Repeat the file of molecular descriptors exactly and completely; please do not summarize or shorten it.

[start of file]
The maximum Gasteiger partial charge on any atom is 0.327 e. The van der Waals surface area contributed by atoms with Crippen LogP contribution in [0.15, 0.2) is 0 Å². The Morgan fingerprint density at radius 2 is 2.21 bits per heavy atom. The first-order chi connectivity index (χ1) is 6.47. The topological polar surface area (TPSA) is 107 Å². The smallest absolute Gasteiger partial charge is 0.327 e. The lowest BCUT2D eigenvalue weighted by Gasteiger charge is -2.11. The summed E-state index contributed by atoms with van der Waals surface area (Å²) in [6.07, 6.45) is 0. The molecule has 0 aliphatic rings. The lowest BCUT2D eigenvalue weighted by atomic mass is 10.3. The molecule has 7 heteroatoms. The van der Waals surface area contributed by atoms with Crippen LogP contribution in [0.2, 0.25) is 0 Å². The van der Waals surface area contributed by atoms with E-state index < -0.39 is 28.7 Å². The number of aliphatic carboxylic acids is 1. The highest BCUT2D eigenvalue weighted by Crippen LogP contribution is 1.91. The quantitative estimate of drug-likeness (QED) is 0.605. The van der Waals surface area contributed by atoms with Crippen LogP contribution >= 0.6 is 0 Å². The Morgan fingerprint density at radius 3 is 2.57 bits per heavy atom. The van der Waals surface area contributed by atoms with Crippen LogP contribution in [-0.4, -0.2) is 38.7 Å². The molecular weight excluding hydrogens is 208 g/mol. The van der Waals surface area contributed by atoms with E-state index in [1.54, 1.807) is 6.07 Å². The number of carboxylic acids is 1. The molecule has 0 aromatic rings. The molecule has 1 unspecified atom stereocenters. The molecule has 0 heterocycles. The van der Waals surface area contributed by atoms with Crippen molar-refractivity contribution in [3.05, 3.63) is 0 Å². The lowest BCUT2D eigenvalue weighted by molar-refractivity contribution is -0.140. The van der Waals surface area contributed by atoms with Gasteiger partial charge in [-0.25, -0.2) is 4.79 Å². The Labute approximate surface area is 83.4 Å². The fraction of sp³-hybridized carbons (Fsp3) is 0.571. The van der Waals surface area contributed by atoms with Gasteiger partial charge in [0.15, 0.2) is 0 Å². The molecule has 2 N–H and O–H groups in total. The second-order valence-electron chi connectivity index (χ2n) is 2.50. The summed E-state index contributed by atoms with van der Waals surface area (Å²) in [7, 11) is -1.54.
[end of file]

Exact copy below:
The maximum Gasteiger partial charge on any atom is 0.327 e. The van der Waals surface area contributed by atoms with Crippen LogP contribution in [0.15, 0.2) is 0 Å². The Morgan fingerprint density at radius 2 is 2.21 bits per heavy atom. The first-order chi connectivity index (χ1) is 6.47. The topological polar surface area (TPSA) is 107 Å². The smallest absolute Gasteiger partial charge is 0.327 e. The lowest BCUT2D eigenvalue weighted by Gasteiger charge is -2.11. The summed E-state index contributed by atoms with van der Waals surface area (Å²) in [6.07, 6.45) is 0. The molecule has 0 aliphatic rings. The lowest BCUT2D eigenvalue weighted by atomic mass is 10.3. The molecule has 7 heteroatoms. The van der Waals surface area contributed by atoms with Crippen LogP contribution in [0.2, 0.25) is 0 Å². The van der Waals surface area contributed by atoms with E-state index < -0.39 is 28.7 Å². The number of aliphatic carboxylic acids is 1. The highest BCUT2D eigenvalue weighted by Crippen LogP contribution is 1.91. The quantitative estimate of drug-likeness (QED) is 0.605. The van der Waals surface area contributed by atoms with Crippen LogP contribution >= 0.6 is 0 Å². The Morgan fingerprint density at radius 3 is 2.57 bits per heavy atom. The van der Waals surface area contributed by atoms with Crippen LogP contribution in [-0.4, -0.2) is 38.7 Å². The molecular weight excluding hydrogens is 208 g/mol. The van der Waals surface area contributed by atoms with E-state index in [1.54, 1.807) is 6.07 Å². The number of carboxylic acids is 1. The molecule has 0 aromatic rings. The molecule has 1 unspecified atom stereocenters. The molecule has 0 heterocycles. The van der Waals surface area contributed by atoms with Crippen molar-refractivity contribution in [3.05, 3.63) is 0 Å². The lowest BCUT2D eigenvalue weighted by molar-refractivity contribution is -0.140. The van der Waals surface area contributed by atoms with Gasteiger partial charge in [-0.25, -0.2) is 4.79 Å². The Labute approximate surface area is 83.4 Å². The fraction of sp³-hybridized carbons (Fsp3) is 0.571. The van der Waals surface area contributed by atoms with Gasteiger partial charge in [0.15, 0.2) is 0 Å². The molecule has 2 N–H and O–H groups in total. The second-order valence-electron chi connectivity index (χ2n) is 2.50. The summed E-state index contributed by atoms with van der Waals surface area (Å²) in [7, 11) is -1.54.